The door knob was a surprise, 10,334.72 cubic millimeters. I suspect the reason is that it is COMPLETELY solid. Many things that look solid are not. There is generally a "fill" pattern that puts just enough filament in a slice to support the filament of the next layer. A fill can be as little as 20% of the volume of a truly solid layer. Then two or three solid layers are laid down to complete the piece. I would not be surprised if the fill of the knob is 100% to strengthen the screw hole to mount the knob.
Many of the Freedom of Creation designs use this dual layer asymmetric hole pattern. It's ingenious. This not only keeps this relatively large object at a modest filament requirement of 10,427.24 cubic millimeters; but, it's very strong. I would love to know how much experimentation went into coming up with that pattern. It is WELL worth studying if you plan to design items like this.
The Rook, at 16,285.88 cubic millimeters, is probably the most famous 3D printed item of all time. Everyone goes gaga over the rook. Not a single person has ever turned one down when I've offered one to them. And, they are amazed at the steps and the spiral in the center, which can be viewed from from several vantage points.
I was no different from anyone else when I first saw it. Yes, the stairs and the spiral were impressive. But, even MORE impressive to me was the smoothness of the wall and the preciseness of the brick pattern! This is a MUST PRINT item. :)
Fully functional, the Nano bracelet total filament volume is just 17,993.35 cubic millimeters. It's the first piece that I gave to my oldest granddaughter. It works! This seems to be another one of those pieces that draws a crowd at shows. For me, aside of the ingenious pattern of irregular holes is the hole if the top that helps in the removal of the Nano. So, don't worry, your Nano won't get stuck in there! :)
Look VERY carefully at this little beauty. I'll be glad to part with 18,747.96 cubic millimeters of filament to see how this prints out. But, not in Neon Green! I'm waiting for my other colors for this little gem.
- BraceletMacedonia_D57_Medium.Creation - 18,779.13
- BraceletMacedonia_ D63_Medium.Creation - 20,541.96
- BraceletMacedonia_D70_Medium.Creation - 22,410.74
The volume of this one, 29,034.22 cubic millemeters , surprised me. But, that's probably because it, like the door knob, may be completely solid. I wonder if it doubles as a magic wand. I have some relatives that would make good frogs! Hmmmm.....
This bigger version of the Nano bracelet comes in at 29,548.5 cubic millimeters. It looks solid enough to use as a weapon! That thing looks HUGE! I'll let you try it. Let me know how it prints.
Now, we are getting somewhere. There is nothing that warms the heart of an aging country boy more than a good slingshot. And, this one looks a WHOLE LOT better than the ones I made as a...uh.. er... troubled youth. I'm MORE than happy to cough up 40,615.85 cubic millimeters of filament for this one!
And, did you see that fancy pull handle? That's just downright luxurious! Now, remember boys and girls. Please play with this one safely. Be sure you have a clear exit path before you shoot your older sibling! 'Cause, you're only gonna get ONE shot before you look like Beatle Baily after the Sarge caught him! Run fast. Run VERY fast.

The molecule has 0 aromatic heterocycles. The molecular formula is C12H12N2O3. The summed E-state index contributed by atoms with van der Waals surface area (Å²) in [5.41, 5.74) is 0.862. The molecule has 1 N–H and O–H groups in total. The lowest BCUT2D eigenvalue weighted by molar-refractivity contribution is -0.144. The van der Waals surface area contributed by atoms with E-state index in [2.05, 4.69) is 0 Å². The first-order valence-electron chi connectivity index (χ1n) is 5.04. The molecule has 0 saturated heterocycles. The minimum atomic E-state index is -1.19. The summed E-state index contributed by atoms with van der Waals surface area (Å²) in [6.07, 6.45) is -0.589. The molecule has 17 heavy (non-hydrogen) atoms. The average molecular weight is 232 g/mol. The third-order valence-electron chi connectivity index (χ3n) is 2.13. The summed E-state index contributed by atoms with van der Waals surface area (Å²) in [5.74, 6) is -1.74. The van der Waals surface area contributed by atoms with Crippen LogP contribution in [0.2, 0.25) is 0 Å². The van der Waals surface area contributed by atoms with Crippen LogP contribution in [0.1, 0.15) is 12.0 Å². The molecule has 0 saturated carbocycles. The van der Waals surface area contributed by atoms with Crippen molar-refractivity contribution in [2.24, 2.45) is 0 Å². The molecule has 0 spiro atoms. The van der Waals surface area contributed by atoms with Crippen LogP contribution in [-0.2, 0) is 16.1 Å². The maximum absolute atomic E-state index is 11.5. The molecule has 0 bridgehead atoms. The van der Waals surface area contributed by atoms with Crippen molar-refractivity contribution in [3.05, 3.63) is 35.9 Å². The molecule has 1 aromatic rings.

It's a good thing my mother isn't alive to me with this one. She's tougher than my oldest sister! (Who is WAY tougher than my brother!) Yep. She'd be stomping on that thing. She'd give that ABS plastic a good endurance test! WHOAAA!!!
I definitely plan to print both sizes of tea cups. It's a must do for a grandfather. A set of four won't take too much filament because each one is 40,863.35 cubic millimeters. Of course, each cup will have to be printed in a different color. But, fortunately, there is very little waste with the Cube when changing from one color to the next.
Frankly, I'm not at all sure about these next two. When I was six, my home was surrounded by a brush fire. I remember running down our long dirt driveway with fire on both sides of the drive. So, I'm probably a bit more sensative about fire than I should be. But, please be careful if you print out these last two items and watch them carefully as you use them. At 46,283.52 cubic millimeters, it's not terribly hard on the filament budget. But, it's not one I'm likely to print out beyond one or two tests.
Here again, my personal experience, leads me to not trust mixing candles with ABS unless one is very, very careful not let the flame lick at the holder. Both are perfectly safe if used correctly. But, experience tells me that people don't always use things correctly. Please don't be one of them.
At 57,566.11 cubic millimeters this is the last of our under 60,000 cubic millimeter group. I hate to end this post on such a downer. But, I would hate to dleefully encourage you to print these out and leave all over the house with a burning candle unattended. I like people smart enough to be Cube owners and I sure don't want any of them hurt. BE SAFE!!! :)
Another nice and good information.ReplyDelete
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Thanks! My goal is to help all of us have the most enjoyable experience possible with our new Cubes. And, the more we know, the better choises we can make.ReplyDelete
I really appreciate your comment! :)
I am currently waiting for my cube, and asked them about the plastic and food safeness. I was told "I would not recommend using the plastic for food applications. You can never be too safe!" which then surprises me they include a tea cup in their free designs.ReplyDelete
ABS is routinely used for food containers, etc. So, in a general sense ABS might be considered "food safe". But, in a specific sense, there is probably no way to know if a supplier of ABS filament is careful enough with every batch to make that claim for filament for a 3D printer. So, that is probably why they responded as they did.ReplyDelete